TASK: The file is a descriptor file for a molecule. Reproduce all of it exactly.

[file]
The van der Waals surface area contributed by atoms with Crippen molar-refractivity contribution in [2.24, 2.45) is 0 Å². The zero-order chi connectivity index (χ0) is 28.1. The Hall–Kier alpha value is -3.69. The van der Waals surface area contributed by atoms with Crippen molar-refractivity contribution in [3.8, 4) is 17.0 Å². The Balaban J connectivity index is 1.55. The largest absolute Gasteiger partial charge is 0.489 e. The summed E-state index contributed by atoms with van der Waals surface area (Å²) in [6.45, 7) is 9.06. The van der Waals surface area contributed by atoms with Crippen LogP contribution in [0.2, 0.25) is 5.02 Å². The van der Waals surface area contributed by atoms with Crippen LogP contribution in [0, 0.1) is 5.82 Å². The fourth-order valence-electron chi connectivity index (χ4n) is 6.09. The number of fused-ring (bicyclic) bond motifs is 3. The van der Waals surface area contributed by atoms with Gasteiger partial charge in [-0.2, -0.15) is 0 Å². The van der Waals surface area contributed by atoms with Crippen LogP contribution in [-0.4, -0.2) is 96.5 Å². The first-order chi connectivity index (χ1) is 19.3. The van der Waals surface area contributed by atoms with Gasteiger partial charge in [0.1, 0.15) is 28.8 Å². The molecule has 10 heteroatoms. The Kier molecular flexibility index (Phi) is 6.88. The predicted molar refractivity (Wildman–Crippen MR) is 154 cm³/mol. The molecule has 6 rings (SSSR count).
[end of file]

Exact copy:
The van der Waals surface area contributed by atoms with Crippen molar-refractivity contribution in [2.24, 2.45) is 0 Å². The zero-order chi connectivity index (χ0) is 28.1. The Hall–Kier alpha value is -3.69. The van der Waals surface area contributed by atoms with Crippen molar-refractivity contribution in [3.8, 4) is 17.0 Å². The Balaban J connectivity index is 1.55. The largest absolute Gasteiger partial charge is 0.489 e. The summed E-state index contributed by atoms with van der Waals surface area (Å²) in [6.45, 7) is 9.06. The van der Waals surface area contributed by atoms with Crippen LogP contribution in [0.2, 0.25) is 5.02 Å². The van der Waals surface area contributed by atoms with Crippen LogP contribution in [0, 0.1) is 5.82 Å². The fourth-order valence-electron chi connectivity index (χ4n) is 6.09. The number of fused-ring (bicyclic) bond motifs is 3. The van der Waals surface area contributed by atoms with Gasteiger partial charge in [-0.2, -0.15) is 0 Å². The van der Waals surface area contributed by atoms with Crippen LogP contribution in [-0.4, -0.2) is 96.5 Å². The first-order chi connectivity index (χ1) is 19.3. The van der Waals surface area contributed by atoms with Gasteiger partial charge in [0.1, 0.15) is 28.8 Å². The molecule has 10 heteroatoms. The Kier molecular flexibility index (Phi) is 6.88. The predicted molar refractivity (Wildman–Crippen MR) is 154 cm³/mol. The molecule has 6 rings (SSSR count).